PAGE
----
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Model/Actriz on Venn Diagrams and the “Sexual Vigor and Terror” of Cats


Photo by Mikaela Lungulov-Klotz.

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The significance of Model/Actriz should not be underestimated. Though they’ve yet to release an album, and this is probably the first time you’ve heard of them, the fact that one of their modest 2,600 Instagram followers is Nadya Tolokonnikova—the punk icon and front woman of the Russian activist collective Pussy Riot—tells you all you need to know about the Brooklyn-based band. Indeed, Model/Actriz’s unsettlingly rhythmic sound and frenetic quality triggers an unusual combination of apocalyptic dismay and, at the same time, an undeniable urge to dance. The four-piece post-punk group’s music—grimy, industrial, and atmospheric—is nevertheless rooted in an understanding of music theory, allows Model/Actriz to elicit a unique emotional reaction from its cult following.

After a self-imposed hiatus, Model/Actriz is getting ready to release their first full-length album. To get the scoop on their new music, Interview caught up with its lead singer Cole Haden in Bushwick to discuss the band’s steamy and hedonistic reputation, the sexual vigor of Cats, and the importance of learning Russian.


On the band’s birth: “I was playing a basement show in Boston. It was my 19-year-old answer to whatever I could muster up as a Laurie Anderson-type electronic opera. Ruben and Jack were at the show, and they had a few voice memos that they sent to me and asked if I was interested in meeting. We wrote the first two songs that appear on the 100€ EP and played one show in Boston.  Then they were like, “Alright, California tour.” I think the initial momentum might have been fueled by us all being frustrated in the same way.”

On sex: “We’re a sex-positive band. My relationship with that has changed because I was a virgin up until the release of our 2017 EP No. That music was also described as having sex appeal. The performances were me being a seductress and channeling the various icons that I had, like pop stars and people who weaponize their sexuality to be powerful. As a gay man, I was living vicariously through the version of myself that identified with and idolized those kinds of performers. I felt like a caricature of myself. In previous writing, I’m singing about sex, but now, that feels much more tied to my actual body.”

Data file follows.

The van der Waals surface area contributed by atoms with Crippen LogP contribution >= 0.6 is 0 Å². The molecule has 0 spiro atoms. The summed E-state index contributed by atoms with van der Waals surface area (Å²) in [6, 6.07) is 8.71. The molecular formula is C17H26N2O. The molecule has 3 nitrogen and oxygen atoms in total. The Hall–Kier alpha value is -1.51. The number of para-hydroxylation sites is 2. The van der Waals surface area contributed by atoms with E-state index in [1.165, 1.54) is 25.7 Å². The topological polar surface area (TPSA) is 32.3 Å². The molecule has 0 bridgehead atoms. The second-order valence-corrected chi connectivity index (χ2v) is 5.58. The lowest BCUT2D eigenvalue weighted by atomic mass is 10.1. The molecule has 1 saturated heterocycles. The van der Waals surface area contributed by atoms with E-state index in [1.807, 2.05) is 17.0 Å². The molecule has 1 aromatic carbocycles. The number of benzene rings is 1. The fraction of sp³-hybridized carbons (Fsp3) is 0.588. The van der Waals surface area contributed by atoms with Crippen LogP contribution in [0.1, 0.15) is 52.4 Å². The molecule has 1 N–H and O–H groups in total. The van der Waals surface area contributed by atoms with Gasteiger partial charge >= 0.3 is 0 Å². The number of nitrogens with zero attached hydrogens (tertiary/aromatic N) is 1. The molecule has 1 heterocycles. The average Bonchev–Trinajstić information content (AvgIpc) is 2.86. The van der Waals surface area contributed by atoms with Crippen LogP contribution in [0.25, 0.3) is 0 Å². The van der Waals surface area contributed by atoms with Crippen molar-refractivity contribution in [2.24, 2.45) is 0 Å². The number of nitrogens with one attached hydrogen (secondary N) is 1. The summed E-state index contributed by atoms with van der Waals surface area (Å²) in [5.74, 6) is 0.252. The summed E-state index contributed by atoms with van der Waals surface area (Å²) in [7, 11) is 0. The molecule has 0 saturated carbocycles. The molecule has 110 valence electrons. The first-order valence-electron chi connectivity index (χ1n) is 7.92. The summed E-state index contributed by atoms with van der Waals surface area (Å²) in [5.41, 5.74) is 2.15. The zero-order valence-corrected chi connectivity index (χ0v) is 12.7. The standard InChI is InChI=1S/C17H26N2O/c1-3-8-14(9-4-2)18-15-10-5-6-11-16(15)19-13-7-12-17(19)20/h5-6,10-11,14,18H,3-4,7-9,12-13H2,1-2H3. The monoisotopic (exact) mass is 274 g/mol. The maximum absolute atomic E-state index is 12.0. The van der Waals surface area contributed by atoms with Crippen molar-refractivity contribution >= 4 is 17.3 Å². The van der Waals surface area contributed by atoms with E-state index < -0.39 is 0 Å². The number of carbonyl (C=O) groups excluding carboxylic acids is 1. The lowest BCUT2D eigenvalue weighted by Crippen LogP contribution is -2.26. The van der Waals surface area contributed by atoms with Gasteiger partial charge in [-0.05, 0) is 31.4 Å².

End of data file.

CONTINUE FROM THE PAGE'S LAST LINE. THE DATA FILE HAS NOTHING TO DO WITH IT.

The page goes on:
On Cats: “I ascribe to the ideology that Cats has infiltrated everything that I’ve ever made. That show is sexual. The juxtaposition of loquacious laments and monologues with bodysuits and writhing. There’s this horrifying monologue. I’m gonna cry thinking about it. It’s 25 people making direct eye contact with the camera, breaking the fourth wall, super slow, dissonant orchestration over a liturgical reading of “The Naming of Cats.” It filled me with sexual vigor and terror. I’m always chasing that.” 

On subverting gender: “With fashion, in a daily sense, I’m obsessed with efficiency. I go through phases of wanting to wear a uniform and realizing that a uniform is too constraining. The driving force behind what I want to wear on stage is things that subvert gendered clothing and feel authentic and multifaceted. I’m thinking about one look in a Perfume Genius video, where it’s a suit with a regular lapel, but the shoulders are cut out. It made me realize that the purpose of a suit is to square the shoulder. Once you soften the shoulder, it feminizes the whole look in a way that’s really beautiful. It’s finding small substitutions that answer the question rather than constructing a whole look from scratch.”

On making an album in a pandemic: “I didn’t want to get distracted by the new stressors and write about those things when I had material from 20 years of living that I wanted to do justice to. It’s an album that benefited from quarantine because I was able to sequester myself and be hermetic about it. But it is not a quarantine album. With whatever rules we defined ourselves by before, we figured out which ones we were silently agreeing to, which ones we had fallen into as habits, and then gradually broke them.”

On learning Russian: “Unabashedly, I’m a Russophile. I’d started learning Russian before and didn’t follow through. Then I read this book called Travels in Siberia. The writer travels cross-country through Siberia three times. That book was an intimate and humanizing story that made it feel more fulfilling to learn a language that had living people connected to it, more so than artists from the past like Dostoyevsky.”

On taste: “I think that tension is the most fraught with peril and important thing about our processes. We have shared tastes in the center of the Venn diagram, but we’re all informed of our personal tastes. Even though we don’t have the same taste, we all trust each other. We are pretty democratic. Not in a way where we want to be compromising on things, but in a way to avoid any situation where someone doesn’t like something. It is important, knowing that we’re all able to celebrate our work 99% of the time.”